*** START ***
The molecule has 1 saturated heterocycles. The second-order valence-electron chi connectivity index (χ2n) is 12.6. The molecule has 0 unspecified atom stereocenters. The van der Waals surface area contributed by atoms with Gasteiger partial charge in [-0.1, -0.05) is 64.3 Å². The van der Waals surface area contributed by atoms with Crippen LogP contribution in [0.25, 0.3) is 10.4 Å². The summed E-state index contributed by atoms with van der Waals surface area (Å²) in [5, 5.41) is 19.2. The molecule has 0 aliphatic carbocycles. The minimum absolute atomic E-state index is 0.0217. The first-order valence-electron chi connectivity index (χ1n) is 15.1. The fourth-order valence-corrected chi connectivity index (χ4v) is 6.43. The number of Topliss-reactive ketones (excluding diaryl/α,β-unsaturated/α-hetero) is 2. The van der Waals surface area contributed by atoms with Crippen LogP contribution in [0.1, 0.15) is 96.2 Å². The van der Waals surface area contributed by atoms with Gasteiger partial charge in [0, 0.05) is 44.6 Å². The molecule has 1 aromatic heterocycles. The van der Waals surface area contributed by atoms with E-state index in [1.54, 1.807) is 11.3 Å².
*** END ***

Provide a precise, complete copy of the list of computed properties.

The molecule has 1 saturated heterocycles. The second-order valence-electron chi connectivity index (χ2n) is 12.6. The molecule has 0 unspecified atom stereocenters. The van der Waals surface area contributed by atoms with Gasteiger partial charge in [-0.1, -0.05) is 64.3 Å². The van der Waals surface area contributed by atoms with Crippen LogP contribution in [0.25, 0.3) is 10.4 Å². The summed E-state index contributed by atoms with van der Waals surface area (Å²) in [5, 5.41) is 19.2. The molecule has 0 aliphatic carbocycles. The minimum absolute atomic E-state index is 0.0217. The first-order valence-electron chi connectivity index (χ1n) is 15.1. The fourth-order valence-corrected chi connectivity index (χ4v) is 6.43. The number of Topliss-reactive ketones (excluding diaryl/α,β-unsaturated/α-hetero) is 2. The van der Waals surface area contributed by atoms with Crippen LogP contribution in [0.1, 0.15) is 96.2 Å². The van der Waals surface area contributed by atoms with Gasteiger partial charge in [0, 0.05) is 44.6 Å². The molecule has 1 aromatic heterocycles. The van der Waals surface area contributed by atoms with E-state index in [1.54, 1.807) is 11.3 Å².